adulterate

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English[edit]

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Etymology[edit]

Dated 16th Century CE; modified from adulteration, likely with earlier origin in the Latin past‐participle adulteratus.

Adjective[edit]

adulterate (comparative more adulterate, superlative most adulterate)

  1. Tending to commit adultery.
    • 1594, William Shakespeare, The Tragedy of Hamlet, Prince of Denmark, I.v.
      Ay, that incestuous, that adulterate beast,
      With witchcraft of his wit, with traitorous gifts-
      O wicked wit and gifts, that have the power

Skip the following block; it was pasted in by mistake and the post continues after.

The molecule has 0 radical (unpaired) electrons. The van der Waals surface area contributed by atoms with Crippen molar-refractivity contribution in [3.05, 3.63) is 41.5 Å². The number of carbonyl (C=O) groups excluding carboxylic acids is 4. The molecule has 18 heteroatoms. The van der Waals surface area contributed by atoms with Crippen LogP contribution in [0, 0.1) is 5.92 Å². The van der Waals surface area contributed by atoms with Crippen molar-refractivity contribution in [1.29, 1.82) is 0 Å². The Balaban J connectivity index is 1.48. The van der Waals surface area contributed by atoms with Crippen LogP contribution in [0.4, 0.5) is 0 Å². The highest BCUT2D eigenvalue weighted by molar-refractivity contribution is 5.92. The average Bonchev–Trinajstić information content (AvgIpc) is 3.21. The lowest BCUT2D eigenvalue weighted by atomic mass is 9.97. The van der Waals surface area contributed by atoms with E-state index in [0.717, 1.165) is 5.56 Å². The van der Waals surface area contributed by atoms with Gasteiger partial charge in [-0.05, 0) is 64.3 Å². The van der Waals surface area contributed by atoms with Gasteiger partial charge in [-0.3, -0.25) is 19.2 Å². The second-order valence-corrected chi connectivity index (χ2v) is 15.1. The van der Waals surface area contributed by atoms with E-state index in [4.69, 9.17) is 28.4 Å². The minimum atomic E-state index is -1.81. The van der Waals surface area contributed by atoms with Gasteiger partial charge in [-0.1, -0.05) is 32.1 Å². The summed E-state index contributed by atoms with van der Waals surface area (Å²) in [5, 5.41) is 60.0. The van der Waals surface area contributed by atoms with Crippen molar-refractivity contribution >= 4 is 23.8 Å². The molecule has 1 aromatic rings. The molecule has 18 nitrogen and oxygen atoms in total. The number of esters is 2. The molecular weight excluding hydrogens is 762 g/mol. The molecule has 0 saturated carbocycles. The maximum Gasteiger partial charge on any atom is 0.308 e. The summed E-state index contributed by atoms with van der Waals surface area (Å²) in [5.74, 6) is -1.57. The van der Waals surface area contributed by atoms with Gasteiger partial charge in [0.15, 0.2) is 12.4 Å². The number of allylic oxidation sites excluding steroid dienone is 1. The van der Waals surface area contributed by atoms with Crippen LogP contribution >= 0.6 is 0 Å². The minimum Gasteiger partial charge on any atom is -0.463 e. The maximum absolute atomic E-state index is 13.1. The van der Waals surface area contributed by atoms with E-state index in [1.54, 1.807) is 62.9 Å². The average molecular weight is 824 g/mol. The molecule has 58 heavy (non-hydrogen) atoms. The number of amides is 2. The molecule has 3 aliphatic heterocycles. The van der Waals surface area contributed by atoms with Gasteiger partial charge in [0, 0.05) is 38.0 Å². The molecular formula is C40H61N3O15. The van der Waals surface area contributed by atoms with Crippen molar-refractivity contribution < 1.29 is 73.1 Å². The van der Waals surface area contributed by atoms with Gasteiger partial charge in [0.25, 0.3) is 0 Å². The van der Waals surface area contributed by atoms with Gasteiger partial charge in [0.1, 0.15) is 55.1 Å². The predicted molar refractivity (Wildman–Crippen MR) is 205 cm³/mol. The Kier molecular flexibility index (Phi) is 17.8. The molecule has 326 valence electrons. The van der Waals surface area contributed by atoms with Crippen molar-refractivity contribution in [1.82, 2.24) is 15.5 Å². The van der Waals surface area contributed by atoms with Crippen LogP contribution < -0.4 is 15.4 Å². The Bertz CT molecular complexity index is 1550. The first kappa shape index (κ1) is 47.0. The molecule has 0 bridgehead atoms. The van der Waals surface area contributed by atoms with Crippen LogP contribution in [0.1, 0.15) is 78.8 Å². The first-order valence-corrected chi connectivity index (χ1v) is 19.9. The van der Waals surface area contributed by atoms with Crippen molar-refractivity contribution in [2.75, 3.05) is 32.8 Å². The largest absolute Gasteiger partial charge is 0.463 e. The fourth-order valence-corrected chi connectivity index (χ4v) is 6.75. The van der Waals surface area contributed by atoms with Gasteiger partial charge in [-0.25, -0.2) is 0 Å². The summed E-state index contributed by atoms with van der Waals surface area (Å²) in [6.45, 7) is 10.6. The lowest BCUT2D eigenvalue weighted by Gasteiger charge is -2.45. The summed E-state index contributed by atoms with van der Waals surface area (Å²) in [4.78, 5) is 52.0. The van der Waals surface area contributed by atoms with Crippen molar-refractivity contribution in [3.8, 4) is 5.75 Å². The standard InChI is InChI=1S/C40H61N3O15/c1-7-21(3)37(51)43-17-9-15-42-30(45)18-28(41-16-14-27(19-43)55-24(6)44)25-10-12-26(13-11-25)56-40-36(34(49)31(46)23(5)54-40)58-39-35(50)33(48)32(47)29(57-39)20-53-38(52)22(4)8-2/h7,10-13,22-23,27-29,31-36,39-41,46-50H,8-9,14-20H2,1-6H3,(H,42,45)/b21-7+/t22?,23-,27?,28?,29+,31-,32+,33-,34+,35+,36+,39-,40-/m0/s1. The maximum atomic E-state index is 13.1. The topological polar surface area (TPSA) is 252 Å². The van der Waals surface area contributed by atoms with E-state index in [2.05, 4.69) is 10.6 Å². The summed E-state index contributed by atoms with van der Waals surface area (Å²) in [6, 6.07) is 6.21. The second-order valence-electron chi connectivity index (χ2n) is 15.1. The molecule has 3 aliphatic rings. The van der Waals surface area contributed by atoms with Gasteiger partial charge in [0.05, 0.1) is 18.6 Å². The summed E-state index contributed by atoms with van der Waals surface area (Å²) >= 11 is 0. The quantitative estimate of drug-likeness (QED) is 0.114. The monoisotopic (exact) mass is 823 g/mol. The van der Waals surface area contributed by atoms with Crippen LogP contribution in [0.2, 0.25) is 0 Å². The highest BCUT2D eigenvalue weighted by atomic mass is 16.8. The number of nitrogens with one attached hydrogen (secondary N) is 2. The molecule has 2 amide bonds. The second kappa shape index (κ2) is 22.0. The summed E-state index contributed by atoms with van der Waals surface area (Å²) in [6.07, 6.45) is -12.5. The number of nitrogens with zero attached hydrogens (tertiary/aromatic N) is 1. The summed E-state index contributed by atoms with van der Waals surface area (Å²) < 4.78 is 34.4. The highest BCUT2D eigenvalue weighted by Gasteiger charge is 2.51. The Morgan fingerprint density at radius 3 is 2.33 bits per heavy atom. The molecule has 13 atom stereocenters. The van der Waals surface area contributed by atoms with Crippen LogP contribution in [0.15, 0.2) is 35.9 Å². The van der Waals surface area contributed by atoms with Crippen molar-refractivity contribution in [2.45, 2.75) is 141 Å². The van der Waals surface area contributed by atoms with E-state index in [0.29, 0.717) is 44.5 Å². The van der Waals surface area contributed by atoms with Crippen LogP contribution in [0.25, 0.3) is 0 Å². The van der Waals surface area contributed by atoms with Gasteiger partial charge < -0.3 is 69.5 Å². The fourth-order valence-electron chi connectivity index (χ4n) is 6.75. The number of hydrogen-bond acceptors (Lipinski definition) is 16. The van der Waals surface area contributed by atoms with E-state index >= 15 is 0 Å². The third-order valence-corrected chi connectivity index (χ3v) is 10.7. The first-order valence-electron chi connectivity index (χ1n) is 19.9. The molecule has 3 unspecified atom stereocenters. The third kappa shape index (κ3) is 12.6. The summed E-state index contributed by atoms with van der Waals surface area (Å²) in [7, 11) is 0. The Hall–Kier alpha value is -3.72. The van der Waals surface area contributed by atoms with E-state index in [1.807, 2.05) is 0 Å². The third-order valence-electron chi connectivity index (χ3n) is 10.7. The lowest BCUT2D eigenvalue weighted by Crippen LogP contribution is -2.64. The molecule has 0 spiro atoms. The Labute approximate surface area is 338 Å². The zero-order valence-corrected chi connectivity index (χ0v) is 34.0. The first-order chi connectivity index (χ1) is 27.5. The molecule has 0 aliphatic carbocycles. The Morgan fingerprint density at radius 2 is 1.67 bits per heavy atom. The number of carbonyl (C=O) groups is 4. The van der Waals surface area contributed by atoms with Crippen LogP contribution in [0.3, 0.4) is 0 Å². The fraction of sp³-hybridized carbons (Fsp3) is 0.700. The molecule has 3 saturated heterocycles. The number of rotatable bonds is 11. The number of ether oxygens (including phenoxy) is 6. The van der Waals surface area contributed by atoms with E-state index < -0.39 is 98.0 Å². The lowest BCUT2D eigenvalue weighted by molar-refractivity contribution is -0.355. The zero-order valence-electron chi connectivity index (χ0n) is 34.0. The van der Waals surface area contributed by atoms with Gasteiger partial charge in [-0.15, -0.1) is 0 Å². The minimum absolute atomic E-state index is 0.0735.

So to seduce!- won to his shameful lust
      The will of my most seeming-virtuous queen.
  2. Corrupted; impure; adulterated.

Verb[edit]

adulterate (third-person singular simple present adulterates, present participle adulterating, simple past and past participle adulterated)

  1. To corrupt.
  2. To spoil by adding impurities.
    to adulterate food, drink, drugs, coins, etc.
    • Spectator
      The present war has [] adulterated our tongue with strange words.
  3. To commit adultery.
  4. To defile by adultery.
    (Can we find and add a quotation of Milton to this entry?)

Synonyms[edit]

Derived terms[edit]

Translations[edit]

References[edit]

  • adulterate” in Douglas Harper, Online Etymology Dictionary (2001).

Italian[edit]

Verb[edit]

adulterate

  1. second-person plural present indicative of adulterare
  2. second-person plural imperative of adulterare
  3. feminine plural of adulterato

Latin[edit]

Verb[edit]

adulterāte

  1. first-person plural present active imperative of adulterō